|Panakayon participants' finale number during the camp's opening night|
In Cuartero, an interior town of Capiz, near the center of Panay Island, a drab covered court blossomed into a makeshift museum, gallery, art space and venue for performances and discussions for a few days, showcasing the cultures, traditions, attractions and creativity of the Christianized ethnic groups of Western Visayas in central Philippines—the Hiligaynon, Kiniray-a and Aklanon—some unknown even within the region itself.
There was a display of Cuartero’s cultural and natural sites of interest, photographed by budding photographers and made into postcards. The group from the town of Balete, in Aklan, brought in a loom to demonstrate the weaving of the fine fibers of the pineapple leaves into the piña fabric by its master weaver Raquel Eliserio. Hand-woven cotton fabrics from Miag-ao, Iloilo, were laid out in a bright and colorful spread. Pieces of embroidery from San Jose de Buenavista, the capital of Antique, were framed and mounted along with artworks. The municipality of Jordan, in the island province of Guimaras, brought in their tultul, big rocks of sea salt made in the traditional way in the barangay of Hoskyn, with several handicrafts and their famously sweet mangoes.
Rousing performances enlivened the evening. A group from Antique mounted a dramatic retelling of its famous legend about the coming of the ten Bornean datus. Cuartero presented its Sayaw kay San Antonio de Padua, a dance for its patron saint characterized by young women dancing around a pole and holding multi-colored ropes until the ropes interweave around the pole with their movements, very similar to the Germanic maypole dance. Other towns presented dances highlighting their own traditions, melding folk movements and contemporary choreography.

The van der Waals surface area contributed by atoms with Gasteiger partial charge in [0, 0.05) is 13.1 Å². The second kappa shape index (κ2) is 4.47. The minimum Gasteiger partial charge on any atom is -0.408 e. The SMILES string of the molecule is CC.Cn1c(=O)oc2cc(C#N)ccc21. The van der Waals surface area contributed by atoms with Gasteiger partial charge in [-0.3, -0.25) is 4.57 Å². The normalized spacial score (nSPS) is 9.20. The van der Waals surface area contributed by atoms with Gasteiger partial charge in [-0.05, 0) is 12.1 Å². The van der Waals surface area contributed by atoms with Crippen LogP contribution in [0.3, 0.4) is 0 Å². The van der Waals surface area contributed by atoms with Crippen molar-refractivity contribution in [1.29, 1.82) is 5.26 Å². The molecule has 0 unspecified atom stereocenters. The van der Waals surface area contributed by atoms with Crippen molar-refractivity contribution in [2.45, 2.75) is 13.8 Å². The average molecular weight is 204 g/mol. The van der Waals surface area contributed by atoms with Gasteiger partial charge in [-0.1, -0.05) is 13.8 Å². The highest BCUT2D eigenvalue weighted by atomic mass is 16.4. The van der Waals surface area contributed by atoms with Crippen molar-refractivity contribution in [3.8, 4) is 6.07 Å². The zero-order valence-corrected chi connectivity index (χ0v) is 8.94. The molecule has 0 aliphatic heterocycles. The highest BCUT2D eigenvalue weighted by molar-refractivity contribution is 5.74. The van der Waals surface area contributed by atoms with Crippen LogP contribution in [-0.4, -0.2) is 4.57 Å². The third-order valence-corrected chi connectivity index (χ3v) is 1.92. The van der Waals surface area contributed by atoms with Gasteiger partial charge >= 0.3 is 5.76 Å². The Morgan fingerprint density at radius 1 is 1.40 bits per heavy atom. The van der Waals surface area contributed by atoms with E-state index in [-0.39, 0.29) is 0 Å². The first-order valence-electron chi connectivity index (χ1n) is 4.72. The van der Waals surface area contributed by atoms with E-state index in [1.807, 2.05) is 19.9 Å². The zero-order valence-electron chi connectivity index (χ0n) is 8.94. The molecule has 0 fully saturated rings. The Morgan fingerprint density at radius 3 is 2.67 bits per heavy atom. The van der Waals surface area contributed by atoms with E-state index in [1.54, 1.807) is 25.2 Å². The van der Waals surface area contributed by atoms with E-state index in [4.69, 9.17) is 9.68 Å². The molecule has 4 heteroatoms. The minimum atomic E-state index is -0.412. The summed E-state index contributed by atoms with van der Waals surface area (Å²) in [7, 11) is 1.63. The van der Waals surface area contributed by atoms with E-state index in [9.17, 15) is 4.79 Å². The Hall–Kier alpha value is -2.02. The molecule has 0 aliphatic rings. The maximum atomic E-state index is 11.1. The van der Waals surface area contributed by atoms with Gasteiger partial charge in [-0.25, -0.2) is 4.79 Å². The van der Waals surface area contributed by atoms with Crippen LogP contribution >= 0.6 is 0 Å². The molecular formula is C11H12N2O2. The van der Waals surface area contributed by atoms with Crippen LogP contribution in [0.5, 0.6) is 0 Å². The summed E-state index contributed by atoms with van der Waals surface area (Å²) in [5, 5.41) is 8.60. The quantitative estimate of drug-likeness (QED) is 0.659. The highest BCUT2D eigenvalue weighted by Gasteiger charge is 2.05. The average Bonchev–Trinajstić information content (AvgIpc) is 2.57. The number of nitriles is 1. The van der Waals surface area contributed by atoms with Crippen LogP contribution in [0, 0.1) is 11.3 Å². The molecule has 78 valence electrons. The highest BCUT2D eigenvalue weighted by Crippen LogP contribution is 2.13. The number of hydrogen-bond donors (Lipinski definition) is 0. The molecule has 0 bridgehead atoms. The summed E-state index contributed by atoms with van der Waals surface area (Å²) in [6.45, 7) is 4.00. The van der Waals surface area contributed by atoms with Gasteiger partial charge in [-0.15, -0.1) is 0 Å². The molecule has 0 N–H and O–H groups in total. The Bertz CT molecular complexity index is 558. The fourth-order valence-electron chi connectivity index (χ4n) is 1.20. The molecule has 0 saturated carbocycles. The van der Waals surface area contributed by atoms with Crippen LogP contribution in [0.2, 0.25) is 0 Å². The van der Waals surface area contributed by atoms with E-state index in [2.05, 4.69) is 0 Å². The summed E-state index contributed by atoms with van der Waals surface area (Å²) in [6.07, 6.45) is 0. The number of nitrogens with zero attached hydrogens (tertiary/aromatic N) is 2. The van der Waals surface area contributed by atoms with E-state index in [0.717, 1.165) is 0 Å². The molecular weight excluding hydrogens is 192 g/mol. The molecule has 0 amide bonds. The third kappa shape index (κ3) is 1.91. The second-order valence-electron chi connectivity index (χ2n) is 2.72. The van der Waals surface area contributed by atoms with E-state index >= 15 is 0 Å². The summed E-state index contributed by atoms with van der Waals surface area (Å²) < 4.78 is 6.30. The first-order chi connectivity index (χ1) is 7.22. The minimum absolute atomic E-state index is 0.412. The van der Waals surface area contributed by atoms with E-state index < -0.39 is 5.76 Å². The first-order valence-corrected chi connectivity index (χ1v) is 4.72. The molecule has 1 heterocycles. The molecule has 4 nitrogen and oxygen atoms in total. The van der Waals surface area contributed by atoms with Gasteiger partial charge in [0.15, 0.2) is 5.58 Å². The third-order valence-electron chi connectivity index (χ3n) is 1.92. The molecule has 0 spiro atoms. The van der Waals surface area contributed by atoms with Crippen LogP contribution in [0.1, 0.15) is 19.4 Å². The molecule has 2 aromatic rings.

These were the products and creations of about 150 youth, students, teachers, cultural masters and artist-trainers from different parts of Panay Island—Balete, Aklan; Miag-ao, Iloilo; San Jose de Buenavista, Antique; Jordan, Guimaras; and Cuartero, Capiz—gathered here for the Panakayon Culture and Arts Camp, held from June 30 to July 2, 2017, the culmination of a series of workshops, lectures and cultural immersions held in these areas since January 2017.
Initiated and organized the Sigmahanon Foundation for Culture and Arts (SFCAI), a cultural organization based in Sigma, Capiz, and supported by the government cultural agency National Commission for Culture and the Arts (NCCA), the Panakayon workshops are different from the others with their focus on arts and culture, creativity and their importance in their communities.
Nestor Horfilla, grassroots cultural worker. theater director and one of Panakayon’s facilitators, explained that panakayon is a word in Hiligaynon, the dominant language in the region, that means “journey,” to describe the multi-pronged project as a “creative journey of young artists and culture-sensitive educators.” It also emphasizes the safeguarding cultural heritage, and the role of culture and the arts in sustainable development.
It is often noted that the levels of consciousness about and appreciation of culture and the arts have been low in the country, and culture and the arts have often been neglected in national policies and agenda despite their vital role in national development. There are numerous endeavors to address this, and many begin with the youth and the communities and deal with local governments.
“We believe this project will not only help the young people and the artisans, but the whole community as well,” said Alphonsus Tesoro, provincial tourism officer and head of the NCCA’s Subcommission on Cultural Communities and Traditional Arts, who hatched the idea in 2015.